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Since 2005, JAMES EVAN PILATO has served up news, commentary and loads of music from his stacks of wax, plastic and tape. James currently hosts the programs Morning Monarchy, Pump Up Tha Volume, and New World Next Week live from his stronghold. Read Flip City's interview with the Media Monarchy in Issue 12 and catch James at

FC: Between vinyl, VHS, DVD, cassette, 8-track and print, how much space have you dedicated to physical archiving?

JEP: It’s gotten bonkers. We moved here to Santa Fe just over four years ago, and moving everything then and adding to it since then. It’s probably a thousand some records, thousands of magazines and comic books, which would probably be a quick second to G.I. Joe. Comic books was a pretty close move in the mid-'80’s. I do have some 8-track tapes, they’re the worst format ever. The play head would always fall off and not make contact with the tape. They always sucked.

What kind of comics would you collect? Were you a super hero guy?

Oh, of course. And literally G.I. Joe. MARVEL basically had G.I. Joe, and the Star Wars license which they do again to this day. Probably like the licensed things, like the storybook on 45 and tape as a little kid. You know when you hear this sound - doo-di-la-deet, it’s time to turn the page! Indiana Jones and Star Wars, those sorts of things were the ones I was interested in. So whether it was comic books or records, it was always that kind of stuff. It wasn’t rock-n-roll because I wasn’t really allowed to be into that, because I had a Christian upbringing. That’s the whole hilarious irony of conservative Christianity sometimes. It’s like war and violence and stuff, oh it’s super great, but if it has anything to do with sex or rock music...

James, why do we need stuff anymore when the internet contains everything?

I talk about that all the time with my buddy I refer to on the show as Alexa friend. He’s a real longtime, like 25-plus year legitimate great buddy; like, I was in his wedding. We are real friends. He’s not a made-up thing that I talk about on the air to bust on something. Not that he was very much into collecting like I was, and we lived together a bunch in college. He’s very anti-stuff. Doesn’t want stuff. Even times that I would try to, I’d ask can I get you something for your birthday or Christmas?; he’s all, oh god, no don't get me that box set. I won’t even be able to play that. But you love that band. I don’t want stuff. But of course he’s heard me say it’s very easy to have the internet disappear things. Even without nefarious actions it can sometimes be hard enough to keep things archived and keep track of things online. Hard drives fail, websites don’t get paid for. Things do kind of disappear because of the nature of people. There’s a great story years back where Amazon removed copies of Orwell's 1984 that people had purchased from their devices; they said it was over some kind of licensing issue. I’m sure they have probably done that with other purchases of widgets or whatever. Essentially Amazon memory holes copies of 1984 from people readers. To me, that’s the best example of what could happen, it’s just a very meta story that is funny but very illustrative.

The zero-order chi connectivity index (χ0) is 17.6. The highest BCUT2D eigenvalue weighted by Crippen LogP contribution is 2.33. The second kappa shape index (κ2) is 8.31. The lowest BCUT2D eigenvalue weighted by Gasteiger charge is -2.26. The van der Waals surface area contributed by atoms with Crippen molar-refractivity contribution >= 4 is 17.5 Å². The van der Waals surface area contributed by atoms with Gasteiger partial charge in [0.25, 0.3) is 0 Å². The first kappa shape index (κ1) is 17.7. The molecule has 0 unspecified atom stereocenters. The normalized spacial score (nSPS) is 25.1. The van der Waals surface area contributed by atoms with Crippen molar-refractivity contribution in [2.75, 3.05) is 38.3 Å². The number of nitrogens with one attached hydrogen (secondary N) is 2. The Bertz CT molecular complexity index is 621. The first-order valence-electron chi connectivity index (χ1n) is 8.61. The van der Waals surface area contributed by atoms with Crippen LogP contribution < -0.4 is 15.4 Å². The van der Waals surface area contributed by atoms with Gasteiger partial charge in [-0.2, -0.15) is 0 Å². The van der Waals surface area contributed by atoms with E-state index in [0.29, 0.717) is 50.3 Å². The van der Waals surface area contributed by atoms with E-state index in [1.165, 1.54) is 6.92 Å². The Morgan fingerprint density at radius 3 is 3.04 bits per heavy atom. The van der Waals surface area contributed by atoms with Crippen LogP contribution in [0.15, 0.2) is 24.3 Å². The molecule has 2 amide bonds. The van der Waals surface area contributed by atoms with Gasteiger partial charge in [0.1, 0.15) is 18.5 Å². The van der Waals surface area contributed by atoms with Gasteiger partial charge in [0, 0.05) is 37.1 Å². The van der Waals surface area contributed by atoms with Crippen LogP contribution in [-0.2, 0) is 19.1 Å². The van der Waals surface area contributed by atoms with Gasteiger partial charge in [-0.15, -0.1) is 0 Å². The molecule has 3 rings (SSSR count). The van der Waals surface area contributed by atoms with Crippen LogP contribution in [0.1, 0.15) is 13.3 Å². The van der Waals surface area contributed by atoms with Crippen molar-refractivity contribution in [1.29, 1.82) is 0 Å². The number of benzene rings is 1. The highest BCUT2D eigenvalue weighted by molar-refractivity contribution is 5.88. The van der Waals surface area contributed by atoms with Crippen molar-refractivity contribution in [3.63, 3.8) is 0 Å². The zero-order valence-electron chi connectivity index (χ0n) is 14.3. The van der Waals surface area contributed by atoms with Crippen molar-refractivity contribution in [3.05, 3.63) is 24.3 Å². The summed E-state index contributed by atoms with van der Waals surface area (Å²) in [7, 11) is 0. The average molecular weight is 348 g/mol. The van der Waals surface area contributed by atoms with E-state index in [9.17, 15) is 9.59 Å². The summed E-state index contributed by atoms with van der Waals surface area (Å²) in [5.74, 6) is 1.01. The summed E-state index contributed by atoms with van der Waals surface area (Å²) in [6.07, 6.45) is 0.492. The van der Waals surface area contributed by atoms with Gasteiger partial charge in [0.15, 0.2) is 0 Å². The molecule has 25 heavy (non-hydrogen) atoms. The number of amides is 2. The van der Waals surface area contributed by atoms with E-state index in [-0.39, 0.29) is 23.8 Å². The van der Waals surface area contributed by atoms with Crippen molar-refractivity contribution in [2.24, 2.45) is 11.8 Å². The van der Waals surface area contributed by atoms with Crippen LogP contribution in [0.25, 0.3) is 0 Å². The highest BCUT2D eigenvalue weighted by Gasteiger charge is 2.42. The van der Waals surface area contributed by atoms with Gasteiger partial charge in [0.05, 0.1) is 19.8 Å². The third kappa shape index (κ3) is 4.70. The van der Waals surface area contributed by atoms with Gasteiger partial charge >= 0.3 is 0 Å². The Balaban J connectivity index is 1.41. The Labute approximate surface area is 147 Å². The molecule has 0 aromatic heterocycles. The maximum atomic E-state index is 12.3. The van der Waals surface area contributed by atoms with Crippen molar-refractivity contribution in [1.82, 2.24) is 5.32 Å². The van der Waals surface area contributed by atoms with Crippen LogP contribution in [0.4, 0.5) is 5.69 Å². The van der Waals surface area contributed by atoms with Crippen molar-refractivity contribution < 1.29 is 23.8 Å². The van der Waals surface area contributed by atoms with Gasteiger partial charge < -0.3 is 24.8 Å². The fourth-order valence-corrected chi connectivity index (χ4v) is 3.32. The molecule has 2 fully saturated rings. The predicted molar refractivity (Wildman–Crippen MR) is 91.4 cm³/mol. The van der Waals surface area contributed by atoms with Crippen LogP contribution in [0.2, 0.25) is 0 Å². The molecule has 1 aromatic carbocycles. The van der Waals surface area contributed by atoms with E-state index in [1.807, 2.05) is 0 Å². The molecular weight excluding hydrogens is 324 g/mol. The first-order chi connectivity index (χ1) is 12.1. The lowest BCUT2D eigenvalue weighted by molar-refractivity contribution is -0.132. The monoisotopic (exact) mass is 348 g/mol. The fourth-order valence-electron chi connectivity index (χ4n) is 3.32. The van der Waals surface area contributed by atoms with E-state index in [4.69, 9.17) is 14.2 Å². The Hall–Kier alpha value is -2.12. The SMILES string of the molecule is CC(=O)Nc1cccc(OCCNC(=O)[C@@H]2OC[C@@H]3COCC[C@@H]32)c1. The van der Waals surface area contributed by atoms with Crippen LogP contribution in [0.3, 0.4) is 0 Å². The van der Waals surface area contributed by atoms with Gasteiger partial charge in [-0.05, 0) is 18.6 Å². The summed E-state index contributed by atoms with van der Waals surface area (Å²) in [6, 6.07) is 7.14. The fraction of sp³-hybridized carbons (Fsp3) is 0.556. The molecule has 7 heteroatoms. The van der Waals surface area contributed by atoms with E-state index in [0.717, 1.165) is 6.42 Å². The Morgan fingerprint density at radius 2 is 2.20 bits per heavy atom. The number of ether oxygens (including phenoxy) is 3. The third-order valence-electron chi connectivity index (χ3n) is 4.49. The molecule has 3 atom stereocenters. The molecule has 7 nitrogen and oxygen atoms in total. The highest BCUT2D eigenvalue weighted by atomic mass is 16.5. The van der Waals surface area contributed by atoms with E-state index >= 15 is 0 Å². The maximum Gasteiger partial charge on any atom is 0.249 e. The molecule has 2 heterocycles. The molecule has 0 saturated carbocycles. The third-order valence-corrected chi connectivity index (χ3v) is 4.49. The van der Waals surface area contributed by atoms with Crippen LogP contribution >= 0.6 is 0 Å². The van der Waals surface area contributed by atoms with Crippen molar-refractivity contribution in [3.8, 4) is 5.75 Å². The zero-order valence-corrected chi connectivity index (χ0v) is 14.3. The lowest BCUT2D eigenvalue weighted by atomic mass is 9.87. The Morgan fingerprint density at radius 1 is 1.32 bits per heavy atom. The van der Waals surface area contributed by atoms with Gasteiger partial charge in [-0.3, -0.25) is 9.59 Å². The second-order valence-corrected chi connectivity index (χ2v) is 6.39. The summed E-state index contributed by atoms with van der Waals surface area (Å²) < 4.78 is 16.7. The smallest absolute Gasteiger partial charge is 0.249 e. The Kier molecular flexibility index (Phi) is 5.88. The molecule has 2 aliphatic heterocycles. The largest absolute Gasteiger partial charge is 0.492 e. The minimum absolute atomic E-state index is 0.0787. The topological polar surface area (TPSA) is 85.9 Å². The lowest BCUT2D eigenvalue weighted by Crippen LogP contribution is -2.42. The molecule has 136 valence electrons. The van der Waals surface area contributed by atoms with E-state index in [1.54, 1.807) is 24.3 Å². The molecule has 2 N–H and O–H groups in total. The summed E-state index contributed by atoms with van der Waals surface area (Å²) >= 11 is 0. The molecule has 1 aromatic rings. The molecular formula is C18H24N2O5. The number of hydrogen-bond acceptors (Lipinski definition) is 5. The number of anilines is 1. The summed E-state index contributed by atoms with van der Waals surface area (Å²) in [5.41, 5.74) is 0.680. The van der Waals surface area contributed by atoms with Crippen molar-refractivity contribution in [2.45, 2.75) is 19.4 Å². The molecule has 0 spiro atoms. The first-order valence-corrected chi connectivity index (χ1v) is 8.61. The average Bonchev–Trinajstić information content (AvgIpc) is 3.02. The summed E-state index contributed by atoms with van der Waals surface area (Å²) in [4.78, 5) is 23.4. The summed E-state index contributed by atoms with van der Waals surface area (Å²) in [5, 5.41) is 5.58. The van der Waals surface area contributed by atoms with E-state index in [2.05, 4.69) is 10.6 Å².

Do you visualize in your nightmares a future where all human culture is digitized, uploaded, and then someone pulls the plug?

I mean to some degree yeah. The first thing that popped into my head when you started to ask that was the 1960s movie The Time Machine that has the pretty blond Elois that just laze around above earth and eat grapes and the Morlocks down below are the ones that keep the gears turning. He goes back in time and asks them about their library and one of them is like, oh yeah, I think I’s almost like Idiocracy. Oh yeah, a time machine, it's at the Costco I think. So, he gets them to take him to the library and he picks up the books and they literally crumble and fall apart into dust because they didn’t take care of them for millennia. So they had these physical things and they didn’t take care of them and still lost that knowledge. Even more than wanting to think about the nightmare of that scenario, I prefer to fantasize about my own scenario of having a big place where I’ve collected all my media, that essentially becomes some sort of library. Some sort of future library that’s a membership-based thing. That’s probably more what I fantasize about - while everybody outside might be wandering around looking at limited versions of things on their devices, here in the Monarchy Castle it’s got all the books and records. ..


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